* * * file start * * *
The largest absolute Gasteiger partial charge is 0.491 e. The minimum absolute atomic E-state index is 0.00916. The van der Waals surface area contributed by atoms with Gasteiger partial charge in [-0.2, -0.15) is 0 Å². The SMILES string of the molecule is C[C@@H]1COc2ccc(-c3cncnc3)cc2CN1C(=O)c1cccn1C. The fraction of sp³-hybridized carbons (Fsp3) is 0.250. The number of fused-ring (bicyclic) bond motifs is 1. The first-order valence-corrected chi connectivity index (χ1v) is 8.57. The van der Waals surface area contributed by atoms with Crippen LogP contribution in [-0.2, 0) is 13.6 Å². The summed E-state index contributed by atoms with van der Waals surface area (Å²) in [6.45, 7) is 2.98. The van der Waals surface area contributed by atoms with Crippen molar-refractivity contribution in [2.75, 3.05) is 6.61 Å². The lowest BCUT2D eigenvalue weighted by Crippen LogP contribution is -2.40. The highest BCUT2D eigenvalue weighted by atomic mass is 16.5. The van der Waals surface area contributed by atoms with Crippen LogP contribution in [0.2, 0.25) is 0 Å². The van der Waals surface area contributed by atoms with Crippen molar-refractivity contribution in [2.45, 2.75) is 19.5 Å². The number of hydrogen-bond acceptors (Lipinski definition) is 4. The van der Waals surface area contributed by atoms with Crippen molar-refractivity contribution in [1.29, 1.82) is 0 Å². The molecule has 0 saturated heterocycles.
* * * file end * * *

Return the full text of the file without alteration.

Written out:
The largest absolute Gasteiger partial charge is 0.491 e. The minimum absolute atomic E-state index is 0.00916. The van der Waals surface area contributed by atoms with Gasteiger partial charge in [-0.2, -0.15) is 0 Å². The SMILES string of the molecule is C[C@@H]1COc2ccc(-c3cncnc3)cc2CN1C(=O)c1cccn1C. The fraction of sp³-hybridized carbons (Fsp3) is 0.250. The number of fused-ring (bicyclic) bond motifs is 1. The first-order valence-corrected chi connectivity index (χ1v) is 8.57. The van der Waals surface area contributed by atoms with Crippen LogP contribution in [-0.2, 0) is 13.6 Å². The summed E-state index contributed by atoms with van der Waals surface area (Å²) in [6.45, 7) is 2.98. The van der Waals surface area contributed by atoms with Crippen molar-refractivity contribution in [2.75, 3.05) is 6.61 Å². The lowest BCUT2D eigenvalue weighted by Crippen LogP contribution is -2.40. The highest BCUT2D eigenvalue weighted by atomic mass is 16.5. The van der Waals surface area contributed by atoms with Crippen LogP contribution in [0.2, 0.25) is 0 Å². The van der Waals surface area contributed by atoms with Crippen molar-refractivity contribution in [2.45, 2.75) is 19.5 Å². The number of hydrogen-bond acceptors (Lipinski definition) is 4. The van der Waals surface area contributed by atoms with Crippen molar-refractivity contribution in [1.29, 1.82) is 0 Å². The molecule has 0 saturated heterocycles.